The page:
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Our mission is to promote excellence in clinical diagnosis, research, technical development, and education in cardiovascular imaging in Europe.
Our mission is to promote excellence in research, practice, education and policy in cardiovascular health, primary and secondary prevention.
Our mission is to reduce the burden of cardiovascular disease through percutaneous cardiovascular interventions.
Improving the quality of life and reducing sudden cardiac death by limiting the impact of heart rhythm disturbances.
Our mission is to improve quality of life and longevity, through better prevention, diagnosis and treatment of heart failure, including the establishment of networks for its management, education and research.
The ESC Working Groups' goal is to stimulate and disseminate scientific knowledge in different fields of cardiology.
The ESC Councils' goal is to share knowledge among medical professionals practising in specific cardiology domains.
OUR MISSION: TO REDUCE THE BURDEN OF CARDIOVASCULAR DISEASE
View the Slides from this session in ESC Congress 365
Rolf Kern (Mannheim, Germany) provided an update on pharmacological reperfusion therapy (IV thrombolysis), the development of endovascular stroke therapy and the “bridging concept”. He explained the merits and limitations of thrombolytic therapy, including a low recanalization rate and a narrow time window. He highlighted the importance of imaging-guided stroke therapy. In terms of endovascular therapy, he discussed the history of this therapy and mechanical thrombectomy devices used thus far. He also mentioned the controversy about recent trials in endovascular stroke therapy and gave a roadmap to evidence-based endovascular therapy.
Saibal Kar (Los Angeles, USA) presented the trials regarding left atrial closure vs oral warfarin therapy for stroke prevention in detail. He showed the data from two randomised studies, PROTECT AF (long-term data) and PREVIAL (initial data set) done by Watchman Device and 5 single arm registries: the ASAP study using Watchman device, the CAP and CAP2 trials using Watchman device, the European registry using ACP device, the single center or multicenter experience using the Lariat device, Wavecrest study and EXCLUDE study using the Atriclip device.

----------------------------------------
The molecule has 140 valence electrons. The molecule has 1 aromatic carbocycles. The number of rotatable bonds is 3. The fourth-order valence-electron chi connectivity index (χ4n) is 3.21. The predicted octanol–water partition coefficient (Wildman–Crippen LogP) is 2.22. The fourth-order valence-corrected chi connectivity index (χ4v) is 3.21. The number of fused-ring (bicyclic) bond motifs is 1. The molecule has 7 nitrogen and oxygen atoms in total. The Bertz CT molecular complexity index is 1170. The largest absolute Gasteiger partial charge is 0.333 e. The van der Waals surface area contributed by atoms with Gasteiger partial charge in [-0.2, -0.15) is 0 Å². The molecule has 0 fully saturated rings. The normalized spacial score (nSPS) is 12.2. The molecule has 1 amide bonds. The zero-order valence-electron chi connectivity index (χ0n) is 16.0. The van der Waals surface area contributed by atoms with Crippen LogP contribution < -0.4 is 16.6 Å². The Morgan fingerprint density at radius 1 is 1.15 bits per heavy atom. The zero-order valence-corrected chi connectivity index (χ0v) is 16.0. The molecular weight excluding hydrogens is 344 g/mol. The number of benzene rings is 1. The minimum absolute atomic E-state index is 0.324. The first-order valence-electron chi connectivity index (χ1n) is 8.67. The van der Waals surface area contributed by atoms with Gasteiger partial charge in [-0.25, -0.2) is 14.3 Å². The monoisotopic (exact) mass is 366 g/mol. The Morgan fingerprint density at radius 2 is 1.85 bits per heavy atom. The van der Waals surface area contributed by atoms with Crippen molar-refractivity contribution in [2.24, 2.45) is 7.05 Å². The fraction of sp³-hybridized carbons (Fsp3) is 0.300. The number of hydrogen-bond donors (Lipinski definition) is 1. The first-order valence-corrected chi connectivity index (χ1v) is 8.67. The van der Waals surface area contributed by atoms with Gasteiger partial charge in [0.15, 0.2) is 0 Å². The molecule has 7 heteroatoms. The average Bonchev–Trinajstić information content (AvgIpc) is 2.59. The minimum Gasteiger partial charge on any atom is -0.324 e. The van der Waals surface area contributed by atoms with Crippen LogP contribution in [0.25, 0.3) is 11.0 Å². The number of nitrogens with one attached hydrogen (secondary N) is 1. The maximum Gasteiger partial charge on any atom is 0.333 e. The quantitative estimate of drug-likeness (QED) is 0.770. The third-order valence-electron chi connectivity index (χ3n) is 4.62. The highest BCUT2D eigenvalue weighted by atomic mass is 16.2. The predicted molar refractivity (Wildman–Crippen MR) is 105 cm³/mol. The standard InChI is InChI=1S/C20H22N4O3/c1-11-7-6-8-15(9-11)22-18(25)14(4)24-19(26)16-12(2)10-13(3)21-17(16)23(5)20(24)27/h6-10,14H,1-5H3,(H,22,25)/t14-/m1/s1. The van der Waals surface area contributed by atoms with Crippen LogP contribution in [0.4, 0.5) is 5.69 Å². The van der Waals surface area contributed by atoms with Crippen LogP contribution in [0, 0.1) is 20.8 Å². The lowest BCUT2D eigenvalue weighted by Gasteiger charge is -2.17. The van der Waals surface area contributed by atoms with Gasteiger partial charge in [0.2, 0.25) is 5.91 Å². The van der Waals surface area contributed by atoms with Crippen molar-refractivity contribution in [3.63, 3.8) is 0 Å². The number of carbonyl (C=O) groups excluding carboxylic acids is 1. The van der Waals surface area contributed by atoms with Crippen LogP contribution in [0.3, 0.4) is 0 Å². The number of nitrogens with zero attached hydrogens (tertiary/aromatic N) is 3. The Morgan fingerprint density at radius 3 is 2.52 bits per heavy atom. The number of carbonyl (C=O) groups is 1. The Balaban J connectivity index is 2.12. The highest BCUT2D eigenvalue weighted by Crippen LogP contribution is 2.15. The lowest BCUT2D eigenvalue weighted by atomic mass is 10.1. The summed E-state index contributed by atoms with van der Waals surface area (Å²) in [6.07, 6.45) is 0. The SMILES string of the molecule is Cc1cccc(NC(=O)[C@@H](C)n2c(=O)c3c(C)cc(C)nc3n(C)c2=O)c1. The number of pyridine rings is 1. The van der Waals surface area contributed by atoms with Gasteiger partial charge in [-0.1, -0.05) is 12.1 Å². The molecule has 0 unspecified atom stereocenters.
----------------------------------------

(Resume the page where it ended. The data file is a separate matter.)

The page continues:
The PROTECT study showed that among patients with non-valvular atrial fibrillation, the use of the WATCHMAN device for left atrial appendage ligation is feasible. This device demonstrated a non-inferior rate of cardiovascular death, stroke, or systemic embolism, compared to warfarin alone, which was sustained through the 5-year follow-up. The rate of all strokes (ischemic or hemorrhagic) was non-inferior between the groups, and there was significantly less hemorrhagic strokes in the device group.
Adverse outcomes were higher in the device group due to a high occurrence of pericardial effusion. The procedural (and long-term) safety of this device will need to be balanced against the reduction in hemorrhagic strokes afforded from discontinuation of warfarin. It is also possible that this device may reduce ischemic strokes, however, long-term follow-up will be needed to assess this.
Compared with the earlier PROTECT AF trial, in the PREVIAL study there was improved procedural implant success with reduced device-related complications. Percutaneous closure of the left atrial appendage (LAA) was non-inferior to warfarin at preventing stroke or systemic embolism from 7 days to 18 months. However, non-inferiority was unable to be established with regard to cardiovascular/unexplained death, stroke, or systemic embolism at 18 months. Failure to achieve non-inferiority with this particular outcome may have partly been due to a lower than expected event rate in the control arm.
Stroke: novel treatment and prevention, ESC and the European Stroke Conference
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